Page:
Menopause is a normal, healthy transition that every woman will experience. However, the experience of menopause can vary significantly from one woman to another.
Some seem to sail right through the transition from cycling to non-cycling without a complaint, while other women are absolutely miserable night and day.
The truth is that the reason for these differences has to do with imbalances and inflammation in other parts of the body. Balance can be restored and inflammation can be healed, but to do so successfully requires an investment of time and energy along with a willingness to make lasting lifestyle changes.
Addressing these imbalances is important for preventing disruptive symptoms like hot flashes and sleeplessness and protecting ourselves from more serious conditions like osteoporosis, cardiovascular disease and dementia.
In Part 2 of this series, we’ll address remedies for underlying imbalances for long term hormonal balance, but first, I want to tell you about the things you can do right now to relieve your worst menopausal symptoms.
Speedy Relief for Distressing Symptoms
Discovering and resolving the root causes of hormonal imbalance takes time and commitment, but that doesn’t mean that you have to wait to feel better. Use these practical and proven natural remedies for immediate relief from the symptoms of menopause that bother women the most.
Hot flashes may seem to come out of nowhere, but they usually follow a pattern. To reduce the frequency and intensity of hot flashes keep a journal of your daily activities to help you notice connections and avoid common triggers for hot flashes: drinking alcohol, consuming caffeine, eating spicy foods, being in a hot room, wearing tight clothing, smoking or being exposed to second-hand smoke and feeling stressed and anxious. You can take black cohosh, a herb that alleviates hot flashes by supporting stable hormones and supplement vitamin E to reduce the intensity of hot flashes.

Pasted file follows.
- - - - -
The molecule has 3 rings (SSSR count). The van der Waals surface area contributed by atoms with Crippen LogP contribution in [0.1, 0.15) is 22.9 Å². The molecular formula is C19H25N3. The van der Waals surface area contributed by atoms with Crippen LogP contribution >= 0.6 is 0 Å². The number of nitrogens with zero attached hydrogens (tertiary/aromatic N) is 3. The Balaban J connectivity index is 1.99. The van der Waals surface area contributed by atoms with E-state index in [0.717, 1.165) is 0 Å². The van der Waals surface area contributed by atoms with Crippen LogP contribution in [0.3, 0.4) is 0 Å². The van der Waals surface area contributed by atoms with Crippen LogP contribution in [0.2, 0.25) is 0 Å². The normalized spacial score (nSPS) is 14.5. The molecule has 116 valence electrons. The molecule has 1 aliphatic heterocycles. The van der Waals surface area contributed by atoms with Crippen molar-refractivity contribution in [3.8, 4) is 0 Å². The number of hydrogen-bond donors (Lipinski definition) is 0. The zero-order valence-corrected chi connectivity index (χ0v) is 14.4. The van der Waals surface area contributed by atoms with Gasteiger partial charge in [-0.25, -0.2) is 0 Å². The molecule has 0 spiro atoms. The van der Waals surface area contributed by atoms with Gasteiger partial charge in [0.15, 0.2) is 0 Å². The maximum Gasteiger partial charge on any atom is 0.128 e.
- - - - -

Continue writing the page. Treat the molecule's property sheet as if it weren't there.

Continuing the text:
Sound sleep is essential for good health. If you’re shifting hormones are keeping you up at night, there are several things you can do to improve your sleep. Use a routine to help your body and mind wind down. Start by turning off all screens a couple of hours before you go to bed and dim the lights in your home. Darkness triggers the release of melatonin, the hormone that regulates our wake-sleep cycles, and artificial lighting can interfere with this process. If worries tend to keep you up, keep a journal by your bed so you can jot down things that come to mind so you can address them later. Try sleep-inducing herbal teas, like chamomile, valerian root and lavender.
Did you know that one of the best remedies for depression is volunteerism? That’s because when we volunteer our time and energy to serve our communities we feel connected and valued. You can also keep depression at bay by spending time with friends and family. Healthy social bonds are an important part of mental health. St John’s wort is the most popular herb for relieving depression, however, it can interact with several medications, so make sure it’s safe for you before giving it a try. Uplifting essential oils can also be helpful. Try bergamot, grapefruit and neroli.